I’ve presented on a variety of relevant topics to school-based speech-language pathologist including presentations at ASHA and ASHA Schools. Creating resources for other SLPs makes me feel like I really make an impact for not only my fellow SLPs but for the student they serve. I get to reach well past the 50 students on my own caseload and help children all across the country. That’s pretty amazing.  

How did you learn about our field? Why did you become an SLP?
I grew up next to a family with a child with autism spectrum disorder. I got to see what therapists did up close when they were in their home for therapy. It made it easy to see this was the perfect job for me! 

Give a description of the setting and population you work with. How is this different from other settings/populations?
I like to call myself an accidental entrepreneur. My dad tried to convince me to take some business classes in school in case I wanted to open my own clinic. I totally refused because the idea of owning my own business just never really sounded like something I wanted to do.   I started writing about speech therapy in 2011. From the beginning, my goal has been to connect with other professionals and to share what’s happening in my daily grind. Well, maybe not EVERYTHING. I try to share what works well! You can see my #SLPfails on Instagram though!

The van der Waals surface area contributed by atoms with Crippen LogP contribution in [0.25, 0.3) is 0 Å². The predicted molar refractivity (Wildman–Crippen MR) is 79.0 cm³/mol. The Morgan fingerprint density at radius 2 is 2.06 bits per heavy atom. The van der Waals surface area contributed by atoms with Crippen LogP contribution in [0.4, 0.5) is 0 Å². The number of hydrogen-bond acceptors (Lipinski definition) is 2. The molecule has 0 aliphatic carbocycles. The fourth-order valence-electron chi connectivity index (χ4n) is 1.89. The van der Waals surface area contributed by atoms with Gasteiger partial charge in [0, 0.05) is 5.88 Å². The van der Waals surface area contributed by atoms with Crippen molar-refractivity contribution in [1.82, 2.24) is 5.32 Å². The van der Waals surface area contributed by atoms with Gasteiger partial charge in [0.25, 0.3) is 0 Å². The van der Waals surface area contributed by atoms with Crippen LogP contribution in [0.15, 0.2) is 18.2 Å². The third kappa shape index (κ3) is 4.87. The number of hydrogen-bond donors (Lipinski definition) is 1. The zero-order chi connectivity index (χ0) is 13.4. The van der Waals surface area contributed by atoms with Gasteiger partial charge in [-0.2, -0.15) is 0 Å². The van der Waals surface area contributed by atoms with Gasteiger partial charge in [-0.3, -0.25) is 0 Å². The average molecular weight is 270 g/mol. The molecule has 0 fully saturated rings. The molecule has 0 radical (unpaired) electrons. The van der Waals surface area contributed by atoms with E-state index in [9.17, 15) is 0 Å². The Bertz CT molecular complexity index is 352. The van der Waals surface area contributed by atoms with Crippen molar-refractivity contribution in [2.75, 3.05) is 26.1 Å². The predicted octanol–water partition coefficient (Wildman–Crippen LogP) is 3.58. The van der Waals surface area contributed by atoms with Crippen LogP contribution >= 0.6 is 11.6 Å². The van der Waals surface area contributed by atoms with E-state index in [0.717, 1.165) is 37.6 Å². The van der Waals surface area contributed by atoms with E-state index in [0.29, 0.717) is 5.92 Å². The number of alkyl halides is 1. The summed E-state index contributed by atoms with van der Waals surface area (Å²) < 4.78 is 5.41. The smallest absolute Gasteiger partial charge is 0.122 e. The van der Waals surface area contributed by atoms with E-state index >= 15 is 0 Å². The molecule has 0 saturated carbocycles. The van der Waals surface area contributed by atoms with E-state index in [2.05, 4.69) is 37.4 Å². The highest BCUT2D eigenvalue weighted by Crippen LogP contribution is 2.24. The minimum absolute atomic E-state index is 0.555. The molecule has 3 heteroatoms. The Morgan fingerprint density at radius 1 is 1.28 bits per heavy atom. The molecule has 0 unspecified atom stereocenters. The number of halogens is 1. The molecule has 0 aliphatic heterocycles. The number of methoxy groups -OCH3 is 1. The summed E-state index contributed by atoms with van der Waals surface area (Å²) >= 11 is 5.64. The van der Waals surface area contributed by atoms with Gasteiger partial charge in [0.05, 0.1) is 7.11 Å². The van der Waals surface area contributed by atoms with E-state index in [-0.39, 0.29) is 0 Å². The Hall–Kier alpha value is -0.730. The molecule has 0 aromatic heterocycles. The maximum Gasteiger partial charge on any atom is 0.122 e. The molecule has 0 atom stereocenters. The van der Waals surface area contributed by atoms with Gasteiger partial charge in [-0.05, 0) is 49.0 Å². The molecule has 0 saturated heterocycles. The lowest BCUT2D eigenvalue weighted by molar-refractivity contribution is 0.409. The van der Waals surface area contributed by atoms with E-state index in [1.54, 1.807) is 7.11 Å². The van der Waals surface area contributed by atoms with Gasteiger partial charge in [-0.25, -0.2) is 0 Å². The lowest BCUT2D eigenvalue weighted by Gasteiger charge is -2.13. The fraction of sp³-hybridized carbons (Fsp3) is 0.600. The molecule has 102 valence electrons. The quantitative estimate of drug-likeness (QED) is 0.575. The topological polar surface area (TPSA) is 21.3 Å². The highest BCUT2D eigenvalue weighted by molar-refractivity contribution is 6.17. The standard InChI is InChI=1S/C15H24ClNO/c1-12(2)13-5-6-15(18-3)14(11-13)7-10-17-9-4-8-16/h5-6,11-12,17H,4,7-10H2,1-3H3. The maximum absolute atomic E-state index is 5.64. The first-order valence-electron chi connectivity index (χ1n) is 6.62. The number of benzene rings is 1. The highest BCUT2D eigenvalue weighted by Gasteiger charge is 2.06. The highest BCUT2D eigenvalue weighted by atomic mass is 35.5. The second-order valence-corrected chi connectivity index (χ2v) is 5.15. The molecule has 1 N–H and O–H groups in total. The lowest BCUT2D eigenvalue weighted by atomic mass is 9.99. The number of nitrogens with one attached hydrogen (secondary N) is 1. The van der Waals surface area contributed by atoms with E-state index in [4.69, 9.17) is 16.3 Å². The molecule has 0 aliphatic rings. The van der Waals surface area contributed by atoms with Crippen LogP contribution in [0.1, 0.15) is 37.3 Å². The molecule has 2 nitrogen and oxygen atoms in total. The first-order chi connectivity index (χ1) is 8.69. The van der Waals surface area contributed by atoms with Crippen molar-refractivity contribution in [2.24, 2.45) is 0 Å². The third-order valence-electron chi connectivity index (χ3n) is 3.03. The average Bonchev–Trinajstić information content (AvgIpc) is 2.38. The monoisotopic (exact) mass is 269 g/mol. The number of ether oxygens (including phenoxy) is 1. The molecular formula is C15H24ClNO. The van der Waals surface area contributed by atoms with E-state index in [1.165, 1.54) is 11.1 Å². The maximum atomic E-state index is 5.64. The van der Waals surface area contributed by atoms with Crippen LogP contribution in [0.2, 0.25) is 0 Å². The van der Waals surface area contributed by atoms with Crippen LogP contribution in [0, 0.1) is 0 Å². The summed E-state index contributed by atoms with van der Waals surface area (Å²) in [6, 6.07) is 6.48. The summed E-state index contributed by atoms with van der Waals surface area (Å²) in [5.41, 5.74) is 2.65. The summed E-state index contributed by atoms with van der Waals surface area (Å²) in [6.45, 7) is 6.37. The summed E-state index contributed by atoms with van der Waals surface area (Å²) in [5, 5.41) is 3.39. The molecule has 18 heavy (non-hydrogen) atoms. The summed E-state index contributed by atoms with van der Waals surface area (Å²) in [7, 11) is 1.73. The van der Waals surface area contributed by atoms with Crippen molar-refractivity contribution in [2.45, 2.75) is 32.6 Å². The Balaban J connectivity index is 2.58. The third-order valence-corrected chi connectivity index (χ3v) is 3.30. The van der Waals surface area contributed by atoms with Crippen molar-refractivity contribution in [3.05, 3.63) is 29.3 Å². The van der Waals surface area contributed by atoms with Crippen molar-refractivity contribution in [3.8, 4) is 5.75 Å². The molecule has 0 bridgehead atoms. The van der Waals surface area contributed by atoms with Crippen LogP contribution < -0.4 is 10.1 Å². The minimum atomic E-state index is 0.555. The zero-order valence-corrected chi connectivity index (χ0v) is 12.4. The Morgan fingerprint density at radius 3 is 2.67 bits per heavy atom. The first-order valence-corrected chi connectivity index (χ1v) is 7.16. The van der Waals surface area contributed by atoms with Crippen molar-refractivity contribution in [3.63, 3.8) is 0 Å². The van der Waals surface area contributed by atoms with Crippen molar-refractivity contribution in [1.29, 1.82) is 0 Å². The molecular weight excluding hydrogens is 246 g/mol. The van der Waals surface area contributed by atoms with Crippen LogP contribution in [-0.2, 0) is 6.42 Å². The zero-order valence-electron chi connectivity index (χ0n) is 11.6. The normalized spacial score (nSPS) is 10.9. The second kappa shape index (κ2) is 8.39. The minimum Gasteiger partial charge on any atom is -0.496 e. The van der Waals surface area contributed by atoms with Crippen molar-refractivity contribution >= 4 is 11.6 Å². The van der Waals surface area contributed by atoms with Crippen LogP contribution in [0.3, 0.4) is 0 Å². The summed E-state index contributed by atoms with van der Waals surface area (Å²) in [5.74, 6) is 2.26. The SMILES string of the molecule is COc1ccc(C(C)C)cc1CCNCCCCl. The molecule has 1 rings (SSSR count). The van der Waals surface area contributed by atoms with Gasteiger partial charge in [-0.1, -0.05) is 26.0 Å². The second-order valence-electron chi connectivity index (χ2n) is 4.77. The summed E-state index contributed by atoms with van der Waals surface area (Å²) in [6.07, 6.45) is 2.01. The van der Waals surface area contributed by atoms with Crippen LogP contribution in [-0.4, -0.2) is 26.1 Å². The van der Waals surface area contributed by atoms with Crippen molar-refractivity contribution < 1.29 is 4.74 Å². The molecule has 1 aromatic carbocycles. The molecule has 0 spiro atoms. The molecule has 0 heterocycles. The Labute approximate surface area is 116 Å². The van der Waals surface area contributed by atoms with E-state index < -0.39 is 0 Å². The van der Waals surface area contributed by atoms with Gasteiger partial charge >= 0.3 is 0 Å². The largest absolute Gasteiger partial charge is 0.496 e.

Shortly after I got started, Speech Room News turned from a hobby into a business. I realized I could take my passion for working with special needs children, my passion for problem solving, and my passion for crafting and make my own speech therapy materials. Like all passion projects, this one didn’t start as a business to make money. It started because I love to share, collaborate, and learn. Now that SRN is such a big part of my life, I’m happy to consider it not only my passion but a full-time job. Working as an educational  resource designer gives me the freedom to be really creative. Instead of sitting and wishing I had a resource when I’m working with a student, instead I sit and think about how I could create what I need. I usually create something really specific to a single student or my caseload. Then I think of ways to expand it to make it useful for more types of students. Then I dig deep to create something that’s also visually appealing and engaging for students. 

What is the greatest challenge you face in your specific setting that may be different from other settings?